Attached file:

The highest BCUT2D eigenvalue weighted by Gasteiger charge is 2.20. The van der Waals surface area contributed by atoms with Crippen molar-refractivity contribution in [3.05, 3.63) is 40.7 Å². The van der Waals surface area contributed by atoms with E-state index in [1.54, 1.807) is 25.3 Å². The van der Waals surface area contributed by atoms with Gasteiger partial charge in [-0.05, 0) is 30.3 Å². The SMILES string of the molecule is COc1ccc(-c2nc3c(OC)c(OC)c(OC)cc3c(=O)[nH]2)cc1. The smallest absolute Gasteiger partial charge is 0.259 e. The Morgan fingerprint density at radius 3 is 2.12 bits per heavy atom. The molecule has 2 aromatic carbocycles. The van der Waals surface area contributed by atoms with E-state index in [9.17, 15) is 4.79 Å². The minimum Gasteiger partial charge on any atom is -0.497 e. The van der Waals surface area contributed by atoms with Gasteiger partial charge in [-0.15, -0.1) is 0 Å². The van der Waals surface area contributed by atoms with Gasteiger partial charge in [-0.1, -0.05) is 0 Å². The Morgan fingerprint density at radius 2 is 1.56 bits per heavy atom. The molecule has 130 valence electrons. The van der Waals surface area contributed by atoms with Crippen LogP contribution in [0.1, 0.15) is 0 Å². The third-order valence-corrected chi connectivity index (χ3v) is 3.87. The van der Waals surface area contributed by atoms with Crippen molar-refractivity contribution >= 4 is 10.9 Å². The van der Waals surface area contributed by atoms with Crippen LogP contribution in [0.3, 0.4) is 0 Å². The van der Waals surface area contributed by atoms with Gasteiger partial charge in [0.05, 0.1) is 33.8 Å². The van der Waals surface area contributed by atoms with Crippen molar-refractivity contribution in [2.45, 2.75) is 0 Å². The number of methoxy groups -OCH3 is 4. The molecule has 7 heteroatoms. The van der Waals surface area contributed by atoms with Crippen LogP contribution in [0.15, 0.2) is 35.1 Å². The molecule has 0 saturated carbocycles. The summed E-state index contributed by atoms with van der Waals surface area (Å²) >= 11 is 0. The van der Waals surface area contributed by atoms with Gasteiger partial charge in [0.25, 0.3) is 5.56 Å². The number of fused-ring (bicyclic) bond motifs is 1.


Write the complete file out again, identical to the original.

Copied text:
The highest BCUT2D eigenvalue weighted by Gasteiger charge is 2.20. The van der Waals surface area contributed by atoms with Crippen molar-refractivity contribution in [3.05, 3.63) is 40.7 Å². The van der Waals surface area contributed by atoms with E-state index in [1.54, 1.807) is 25.3 Å². The van der Waals surface area contributed by atoms with Gasteiger partial charge in [-0.05, 0) is 30.3 Å². The SMILES string of the molecule is COc1ccc(-c2nc3c(OC)c(OC)c(OC)cc3c(=O)[nH]2)cc1. The smallest absolute Gasteiger partial charge is 0.259 e. The Morgan fingerprint density at radius 3 is 2.12 bits per heavy atom. The molecule has 2 aromatic carbocycles. The van der Waals surface area contributed by atoms with E-state index in [9.17, 15) is 4.79 Å². The minimum Gasteiger partial charge on any atom is -0.497 e. The van der Waals surface area contributed by atoms with Gasteiger partial charge in [-0.15, -0.1) is 0 Å². The van der Waals surface area contributed by atoms with Gasteiger partial charge in [-0.1, -0.05) is 0 Å². The Morgan fingerprint density at radius 2 is 1.56 bits per heavy atom. The molecule has 130 valence electrons. The van der Waals surface area contributed by atoms with Crippen LogP contribution in [0.1, 0.15) is 0 Å². The third-order valence-corrected chi connectivity index (χ3v) is 3.87. The van der Waals surface area contributed by atoms with Crippen molar-refractivity contribution >= 4 is 10.9 Å². The van der Waals surface area contributed by atoms with Crippen LogP contribution in [0.3, 0.4) is 0 Å². The van der Waals surface area contributed by atoms with Gasteiger partial charge in [0.05, 0.1) is 33.8 Å². The van der Waals surface area contributed by atoms with Crippen molar-refractivity contribution in [2.45, 2.75) is 0 Å². The number of methoxy groups -OCH3 is 4. The molecule has 7 heteroatoms. The van der Waals surface area contributed by atoms with Crippen LogP contribution in [0.15, 0.2) is 35.1 Å². The molecule has 0 saturated carbocycles. The summed E-state index contributed by atoms with van der Waals surface area (Å²) >= 11 is 0. The van der Waals surface area contributed by atoms with Gasteiger partial charge in [0.25, 0.3) is 5.56 Å². The number of fused-ring (bicyclic) bond motifs is 1.